Following the Alcohol (Minimum Pricing) (Scotland) Act 2012 the Scottish Government introduced a statutory minimum price of 50 pence for a unit of alcohol, below which it cannot be sold. This was considered to provide a proportionate response to tackling problematic alcohol use whilst providing a reasonable balance between public health and social benefits and intervention in the market. It is estimated that twenty years after implementation of the policy, when it is considered to have reached full effectiveness, there would be around 120 fewer alcohol-related deaths per annum and around 2,000 fewer hospital admissions per annum[30]

The evaluation of Scotland’s alcohol strategy lay with NHS Health Scotland between 2010 and 2016, through the Monitoring and Evaluating Scotland’s Alcohol Strategy (MESAS) work programme; the final annual report was published in 2016. The MESAS group continues to monitor headline statistics for high-level indicators particularly relevant to the outcomes that Scotland’s alcohol strategy aimed to achieve with the latest monitoring report published in 2019[31]. The impact of Minimum Unit Pricing itself is subject to comprehensive evaluation including an analysis of its impact upon those drinking at harmful levels which is expected to be published in mid-2021[32]. The final report is due in 2023.

The Fairer Scotland Action Plan[33], published in 2016, sets out plans for a new alcohol framework to tackle health inequalities through public health measures. The Scottish Government published Alcohol Framework 2018: Preventing Harm[34] in November 2018. The framework endorses the WHO Safer initiative of five evidence-based strategies that WHO recommends governments should prioritise to tackle alcohol related harm[35]. It continues to take an evidence-based approach to tackling the three central themes of Scotland’s 2009 alcohol strategy; reducing consumption; positive attitudes, positive choices and supporting families and communities. The key actions for the next few years laid out in the new framework are to:

  • Put the voices of young people at the heart of developing preventative measures on alcohol.
  • Reduce alcohol consumption through affordability and sales and review the Minimum Unit Price of 50 pence two years after implementation.
  • Keep the licensing system under review to ensure it can deliver for public health.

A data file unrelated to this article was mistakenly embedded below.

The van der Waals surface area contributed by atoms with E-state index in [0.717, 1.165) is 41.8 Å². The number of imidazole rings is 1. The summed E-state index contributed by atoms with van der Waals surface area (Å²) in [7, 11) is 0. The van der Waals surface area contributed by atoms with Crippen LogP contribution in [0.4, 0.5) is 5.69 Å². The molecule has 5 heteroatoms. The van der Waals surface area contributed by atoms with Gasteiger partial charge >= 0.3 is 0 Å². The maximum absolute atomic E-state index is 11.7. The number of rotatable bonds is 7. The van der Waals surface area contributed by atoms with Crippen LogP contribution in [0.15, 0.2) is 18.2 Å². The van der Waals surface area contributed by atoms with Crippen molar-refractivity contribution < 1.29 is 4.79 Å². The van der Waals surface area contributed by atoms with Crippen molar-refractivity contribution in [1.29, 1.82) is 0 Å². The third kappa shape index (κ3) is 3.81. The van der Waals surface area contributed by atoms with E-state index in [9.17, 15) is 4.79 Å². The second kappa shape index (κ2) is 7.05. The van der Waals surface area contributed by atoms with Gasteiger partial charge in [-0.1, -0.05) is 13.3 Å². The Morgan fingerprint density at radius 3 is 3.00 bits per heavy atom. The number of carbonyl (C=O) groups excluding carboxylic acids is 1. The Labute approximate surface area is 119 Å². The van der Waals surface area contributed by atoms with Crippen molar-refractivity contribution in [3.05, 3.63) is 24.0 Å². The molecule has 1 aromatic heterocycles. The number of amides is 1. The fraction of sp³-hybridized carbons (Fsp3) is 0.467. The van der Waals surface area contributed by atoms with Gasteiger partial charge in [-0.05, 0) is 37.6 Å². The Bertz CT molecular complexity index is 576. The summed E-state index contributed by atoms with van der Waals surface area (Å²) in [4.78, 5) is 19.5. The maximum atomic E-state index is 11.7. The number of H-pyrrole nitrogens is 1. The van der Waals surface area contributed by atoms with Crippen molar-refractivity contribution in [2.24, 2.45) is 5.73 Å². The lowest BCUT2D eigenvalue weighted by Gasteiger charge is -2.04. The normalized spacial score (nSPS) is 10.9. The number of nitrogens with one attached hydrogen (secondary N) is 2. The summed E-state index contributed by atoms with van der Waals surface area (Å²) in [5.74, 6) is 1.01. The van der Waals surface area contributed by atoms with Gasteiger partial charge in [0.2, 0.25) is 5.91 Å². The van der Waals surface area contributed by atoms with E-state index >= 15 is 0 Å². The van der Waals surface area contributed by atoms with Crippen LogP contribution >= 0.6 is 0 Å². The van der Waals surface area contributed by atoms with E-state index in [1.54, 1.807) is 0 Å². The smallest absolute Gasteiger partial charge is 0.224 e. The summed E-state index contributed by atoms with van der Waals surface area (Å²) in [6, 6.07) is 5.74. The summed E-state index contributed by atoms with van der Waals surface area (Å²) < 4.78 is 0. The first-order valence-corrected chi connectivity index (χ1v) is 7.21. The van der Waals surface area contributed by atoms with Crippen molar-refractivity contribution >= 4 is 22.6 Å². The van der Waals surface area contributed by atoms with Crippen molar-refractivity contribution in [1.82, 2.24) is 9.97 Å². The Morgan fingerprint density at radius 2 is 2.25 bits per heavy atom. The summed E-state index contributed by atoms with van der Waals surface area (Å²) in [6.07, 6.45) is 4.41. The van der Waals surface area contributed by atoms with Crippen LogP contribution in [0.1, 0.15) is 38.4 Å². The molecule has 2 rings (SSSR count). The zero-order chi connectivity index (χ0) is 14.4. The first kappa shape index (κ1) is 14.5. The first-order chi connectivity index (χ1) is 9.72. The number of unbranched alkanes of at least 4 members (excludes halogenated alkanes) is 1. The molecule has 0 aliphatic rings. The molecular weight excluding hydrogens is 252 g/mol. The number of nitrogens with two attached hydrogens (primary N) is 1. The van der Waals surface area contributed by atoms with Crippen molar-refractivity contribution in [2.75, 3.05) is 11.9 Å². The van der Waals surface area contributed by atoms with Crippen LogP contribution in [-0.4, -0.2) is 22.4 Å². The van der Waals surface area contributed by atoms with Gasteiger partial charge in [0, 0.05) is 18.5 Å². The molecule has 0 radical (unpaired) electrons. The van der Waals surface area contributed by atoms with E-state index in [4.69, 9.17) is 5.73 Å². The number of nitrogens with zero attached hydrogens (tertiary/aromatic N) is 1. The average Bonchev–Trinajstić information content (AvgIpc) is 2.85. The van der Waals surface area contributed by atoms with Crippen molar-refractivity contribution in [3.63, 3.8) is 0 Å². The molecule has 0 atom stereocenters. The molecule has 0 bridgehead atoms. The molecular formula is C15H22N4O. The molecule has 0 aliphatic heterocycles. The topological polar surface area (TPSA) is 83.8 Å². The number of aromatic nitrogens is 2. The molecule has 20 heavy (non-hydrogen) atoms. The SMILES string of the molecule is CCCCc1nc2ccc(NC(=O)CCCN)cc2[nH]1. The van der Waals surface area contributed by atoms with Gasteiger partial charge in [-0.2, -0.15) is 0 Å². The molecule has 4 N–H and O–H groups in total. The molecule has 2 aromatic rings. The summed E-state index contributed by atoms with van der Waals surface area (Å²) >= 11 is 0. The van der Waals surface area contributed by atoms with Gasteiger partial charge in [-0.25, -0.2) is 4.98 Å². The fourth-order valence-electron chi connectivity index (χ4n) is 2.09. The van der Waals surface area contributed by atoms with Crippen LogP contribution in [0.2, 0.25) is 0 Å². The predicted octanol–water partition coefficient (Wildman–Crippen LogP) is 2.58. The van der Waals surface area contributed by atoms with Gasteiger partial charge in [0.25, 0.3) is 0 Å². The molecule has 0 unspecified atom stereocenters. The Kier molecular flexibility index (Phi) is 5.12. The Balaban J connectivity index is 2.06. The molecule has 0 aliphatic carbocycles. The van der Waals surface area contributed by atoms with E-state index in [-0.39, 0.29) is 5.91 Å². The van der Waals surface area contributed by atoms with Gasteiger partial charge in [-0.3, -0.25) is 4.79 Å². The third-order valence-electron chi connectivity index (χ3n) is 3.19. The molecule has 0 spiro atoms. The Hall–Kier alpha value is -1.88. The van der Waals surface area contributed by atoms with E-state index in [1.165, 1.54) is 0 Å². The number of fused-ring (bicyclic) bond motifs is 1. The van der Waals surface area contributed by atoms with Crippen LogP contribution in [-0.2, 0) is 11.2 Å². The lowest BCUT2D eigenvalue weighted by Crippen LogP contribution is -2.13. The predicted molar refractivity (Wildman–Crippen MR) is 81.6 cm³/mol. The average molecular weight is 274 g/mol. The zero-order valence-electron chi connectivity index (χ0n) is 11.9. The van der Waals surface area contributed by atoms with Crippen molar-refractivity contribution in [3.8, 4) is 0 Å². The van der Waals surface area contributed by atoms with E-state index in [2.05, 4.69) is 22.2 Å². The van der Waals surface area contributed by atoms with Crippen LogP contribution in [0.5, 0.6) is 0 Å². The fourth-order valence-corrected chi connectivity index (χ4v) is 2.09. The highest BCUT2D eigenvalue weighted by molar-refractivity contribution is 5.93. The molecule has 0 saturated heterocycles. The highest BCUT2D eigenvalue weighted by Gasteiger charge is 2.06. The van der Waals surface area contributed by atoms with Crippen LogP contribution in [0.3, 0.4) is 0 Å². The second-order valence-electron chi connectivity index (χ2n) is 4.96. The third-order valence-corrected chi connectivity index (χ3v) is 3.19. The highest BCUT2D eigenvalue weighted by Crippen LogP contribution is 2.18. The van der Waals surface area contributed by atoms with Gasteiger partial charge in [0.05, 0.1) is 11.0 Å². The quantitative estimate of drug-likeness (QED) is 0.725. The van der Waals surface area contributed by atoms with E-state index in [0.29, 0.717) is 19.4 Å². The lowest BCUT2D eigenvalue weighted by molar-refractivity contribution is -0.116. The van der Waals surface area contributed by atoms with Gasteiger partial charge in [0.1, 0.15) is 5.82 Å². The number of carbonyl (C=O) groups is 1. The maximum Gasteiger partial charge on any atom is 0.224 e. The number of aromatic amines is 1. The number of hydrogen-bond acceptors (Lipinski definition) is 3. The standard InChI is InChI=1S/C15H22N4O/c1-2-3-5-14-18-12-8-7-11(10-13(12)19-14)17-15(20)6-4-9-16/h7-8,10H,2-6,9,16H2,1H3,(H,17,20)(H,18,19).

• Consult on marketing restrictions to protect children and young people from alcohol marketing.
  • Press the UK Government to improve measures to protect children and young people from exposure to alcohol marketing. 
  • Improve the programme of substance use education in schools.
  • Continue to raise awareness of the UK CMO guidelines and the harmful effects of alcohol.
  • Review evidence on alcohol brief interventions to ensure they are being carried out in the most effective manner.

3.1.2 Measuring alcohol consumption in surveys

The alcohol consumption estimates discussed in this chapter are based on self-reported data collected during the survey interview. It is, however, important to note that surveys consistently obtain lower consumption estimates than those implied by alcohol sales or tax revenue data. This discrepancy can largely be explained by participants’ under-reporting of consumption, due in part to not accounting for atypical/special occasion drinking[36], and there is also some evidence that survey non-responders are more likely than responders to engage in hazardous alcohol use among other risky health behaviours[37,38,39]. The most recently available annual estimates of alcohol sales in Scotland show that 9.9 litres (19.0 units per adult per week) of pure alcohol per person aged 16 years and over were sold in 2018 (the equivalent figure for England and Wales in 2018 was 9.1 litres (17.5 units per adult per week)[40]

While self-reported survey estimates of consumption are typically lower than estimates based on sales data, surveys provide valuable information about the social patterning of individuals' alcohol consumption. Findings from SHeS have been used in the MESAS evaluation of the Alcohol Framework and in the modelling of estimated impact of minimum unit pricing on consumption patterns across different groups in society.

3.1.3 Reporting on alcohol consumption in the Scottish Health Survey (SHeS)

Key trends and breakdowns for weekly and daily alcohol consumption are updated and presented in this chapter. For weekly consumption, categories are based on the revised guidelines; hence all weekly consumption category figures for men, going back to 2003, have been revised. Figures for mean consumption are presented for drinkers only.